Philippians 1 – Eyes on the Christ

Philippians 1 Bible with Madecasse 92 Percent Cocoa Pure Dark Chocolate

Today’s Chocolate: Madécasse 92% Cocoa Pure Dark Chocolate

Today’s Passage: Philippians 1

Welcome to a new letter from Paul. He wrote this one to the church at Philippi while he was imprisoned at Rome. As I read through the first chapter, I found myself asking: how am I gonna talk about this one? Paul’s all over the place! One moment he’s expressing his gratitude for the Philippian church, then he’s talking about preaching the gospel to his captors while he’s imprisoned, then he’s talking about how some people are preaching the gospel out of selfish motives but he doesn’t care because people are still hearing the truth about Jesus Christ. And that’s not the half of it–he’s got more to say about suffering and sacrificing and how faith manifests itself in action, to the point where I ask myself, what’s the theme here? Is there a theme? What ties it all together?

Then it hits me: the theme is Jesus Christ himself.

Look, I’m wary of over-focusing on a single thing. Without getting too far into the weeds, I think plenty of Christians drag the faith through the mud with their zeal for controversial political causes and vehement, vitriolic attacks on their opponents. And I think it’s even possible to get over-zealous for ostensibly good things like prayer, praise music, even Bible reading. Moderation in all things, right? Don’t get too religious, don’t go crazy with it. But here’s the catch: all these things are not worth throwing yourself headlong into because if you do, they will get in the way of your pursuit of something–someone–that’s actually worth pursuing, namely Jesus Christ.

You think about Peter walking out toward Jesus on the water in the middle of the storm, sinking when he takes his eyes off Jesus, in Matthew 14:22-33. Troubles have a way of arresting our attention, but imagine if Peter had walked out toward Jesus on a clear day and got distracted by the beautiful weather, the other disciples watching him in awe from the boat, or the simple act of putting one foot in front of the other. Even in that scenario, I can easily picture him sinking when he takes his eyes off the person enabling him to walk on water: Jesus Christ. Misapplied zeal is a horrible thing, but you could say the same thing of no zeal at all.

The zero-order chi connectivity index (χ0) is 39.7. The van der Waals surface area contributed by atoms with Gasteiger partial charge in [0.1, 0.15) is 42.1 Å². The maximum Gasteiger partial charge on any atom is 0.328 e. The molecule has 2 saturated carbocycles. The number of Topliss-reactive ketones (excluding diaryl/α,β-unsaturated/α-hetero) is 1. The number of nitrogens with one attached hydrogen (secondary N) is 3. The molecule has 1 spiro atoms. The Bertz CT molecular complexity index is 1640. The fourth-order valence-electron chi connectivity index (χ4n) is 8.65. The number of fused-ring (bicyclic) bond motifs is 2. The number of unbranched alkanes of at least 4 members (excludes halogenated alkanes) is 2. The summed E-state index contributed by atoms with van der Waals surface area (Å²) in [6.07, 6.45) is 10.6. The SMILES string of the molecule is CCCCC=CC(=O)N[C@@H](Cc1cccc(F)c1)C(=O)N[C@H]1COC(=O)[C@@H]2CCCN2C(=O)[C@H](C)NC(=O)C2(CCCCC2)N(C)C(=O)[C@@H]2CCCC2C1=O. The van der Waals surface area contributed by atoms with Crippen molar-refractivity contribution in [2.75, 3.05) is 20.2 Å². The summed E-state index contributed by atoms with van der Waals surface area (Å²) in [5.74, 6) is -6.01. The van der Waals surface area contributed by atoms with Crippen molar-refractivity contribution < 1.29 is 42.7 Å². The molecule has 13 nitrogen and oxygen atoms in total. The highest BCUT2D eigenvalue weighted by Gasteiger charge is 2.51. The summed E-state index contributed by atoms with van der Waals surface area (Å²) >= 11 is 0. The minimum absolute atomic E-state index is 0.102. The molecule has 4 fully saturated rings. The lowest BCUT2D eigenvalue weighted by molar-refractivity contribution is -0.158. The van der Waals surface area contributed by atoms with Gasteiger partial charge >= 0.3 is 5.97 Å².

Don’t throw all your vigor into a useless pursuit, but don’t pursue moderation for its own sake either. There’s a verse from Proverbs: “Do not turn to the right nor to the left; turn your foot from evil” (Proverbs 4:27). In my interpretation, the whole reason you shouldn’t turn to the right or left is so that you can go straight up the center unobstructed. It’s not going to be easy. Paul tells his readers, “For to you it has been granted for Christ’s sake, not only to believe in Him, but also to suffer for His sake” (29). But the point remains: don’t waste steps chasing after things that don’t matter. They only serve to distract you from what does.

And that’s where Paul is as he begins this letter. In one of his most famous verses, he writes, “For to me, to live is Christ and to die is gain” (21). Paul aims to make Jesus Christ–his gospel, his sacrifice, his salvation–the whole point of his own life. Even anticipating his death, he looks forward to being with the savior he’s followed on earth. He’s not about to deify good standing or moral behavior or religiosity. The only thing worth deifying is the actual Deity: the crucified and resurrected Messiah, Jesus Christ.

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